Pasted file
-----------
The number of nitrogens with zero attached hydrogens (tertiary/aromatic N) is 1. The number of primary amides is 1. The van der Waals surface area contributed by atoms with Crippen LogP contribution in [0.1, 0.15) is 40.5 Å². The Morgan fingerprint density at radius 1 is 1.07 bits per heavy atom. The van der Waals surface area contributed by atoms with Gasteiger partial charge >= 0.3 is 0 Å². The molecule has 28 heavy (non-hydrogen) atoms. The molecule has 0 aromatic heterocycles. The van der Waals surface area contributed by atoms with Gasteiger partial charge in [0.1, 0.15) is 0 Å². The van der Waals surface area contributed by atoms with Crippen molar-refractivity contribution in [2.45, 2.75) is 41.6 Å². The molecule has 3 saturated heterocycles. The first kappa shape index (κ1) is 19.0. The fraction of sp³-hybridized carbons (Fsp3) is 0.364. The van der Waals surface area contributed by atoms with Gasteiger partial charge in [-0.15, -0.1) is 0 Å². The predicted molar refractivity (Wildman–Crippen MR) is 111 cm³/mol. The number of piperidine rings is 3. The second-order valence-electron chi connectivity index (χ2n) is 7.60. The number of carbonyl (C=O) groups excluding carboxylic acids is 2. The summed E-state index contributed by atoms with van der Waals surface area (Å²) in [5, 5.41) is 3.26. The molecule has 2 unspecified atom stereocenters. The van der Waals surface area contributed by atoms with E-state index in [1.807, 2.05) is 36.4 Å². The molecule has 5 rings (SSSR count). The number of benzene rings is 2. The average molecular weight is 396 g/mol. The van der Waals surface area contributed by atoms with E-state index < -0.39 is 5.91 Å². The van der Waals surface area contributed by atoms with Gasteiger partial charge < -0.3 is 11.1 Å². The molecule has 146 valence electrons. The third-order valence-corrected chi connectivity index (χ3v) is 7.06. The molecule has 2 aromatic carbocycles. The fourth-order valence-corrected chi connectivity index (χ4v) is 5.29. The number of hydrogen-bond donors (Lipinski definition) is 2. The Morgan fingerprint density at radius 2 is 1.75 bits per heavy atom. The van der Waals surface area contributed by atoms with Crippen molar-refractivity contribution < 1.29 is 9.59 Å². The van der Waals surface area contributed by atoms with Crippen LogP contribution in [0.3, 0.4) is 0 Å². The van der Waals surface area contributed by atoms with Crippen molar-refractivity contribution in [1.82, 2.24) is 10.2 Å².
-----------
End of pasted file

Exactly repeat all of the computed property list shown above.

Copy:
The number of nitrogens with zero attached hydrogens (tertiary/aromatic N) is 1. The number of primary amides is 1. The van der Waals surface area contributed by atoms with Crippen LogP contribution in [0.1, 0.15) is 40.5 Å². The Morgan fingerprint density at radius 1 is 1.07 bits per heavy atom. The van der Waals surface area contributed by atoms with Gasteiger partial charge >= 0.3 is 0 Å². The molecule has 28 heavy (non-hydrogen) atoms. The molecule has 0 aromatic heterocycles. The van der Waals surface area contributed by atoms with Gasteiger partial charge in [0.1, 0.15) is 0 Å². The van der Waals surface area contributed by atoms with Crippen molar-refractivity contribution in [2.45, 2.75) is 41.6 Å². The molecule has 3 saturated heterocycles. The first kappa shape index (κ1) is 19.0. The fraction of sp³-hybridized carbons (Fsp3) is 0.364. The van der Waals surface area contributed by atoms with Gasteiger partial charge in [-0.15, -0.1) is 0 Å². The predicted molar refractivity (Wildman–Crippen MR) is 111 cm³/mol. The number of piperidine rings is 3. The second-order valence-electron chi connectivity index (χ2n) is 7.60. The number of carbonyl (C=O) groups excluding carboxylic acids is 2. The summed E-state index contributed by atoms with van der Waals surface area (Å²) in [5, 5.41) is 3.26. The molecule has 2 unspecified atom stereocenters. The van der Waals surface area contributed by atoms with E-state index in [1.807, 2.05) is 36.4 Å². The molecule has 5 rings (SSSR count). The number of benzene rings is 2. The average molecular weight is 396 g/mol. The van der Waals surface area contributed by atoms with E-state index < -0.39 is 5.91 Å². The van der Waals surface area contributed by atoms with Gasteiger partial charge < -0.3 is 11.1 Å². The molecule has 146 valence electrons. The third-order valence-corrected chi connectivity index (χ3v) is 7.06. The molecule has 2 aromatic carbocycles. The fourth-order valence-corrected chi connectivity index (χ4v) is 5.29. The number of hydrogen-bond donors (Lipinski definition) is 2. The Morgan fingerprint density at radius 2 is 1.75 bits per heavy atom. The van der Waals surface area contributed by atoms with Crippen molar-refractivity contribution < 1.29 is 9.59 Å². The van der Waals surface area contributed by atoms with Crippen LogP contribution in [0.3, 0.4) is 0 Å². The van der Waals surface area contributed by atoms with Crippen molar-refractivity contribution in [1.82, 2.24) is 10.2 Å².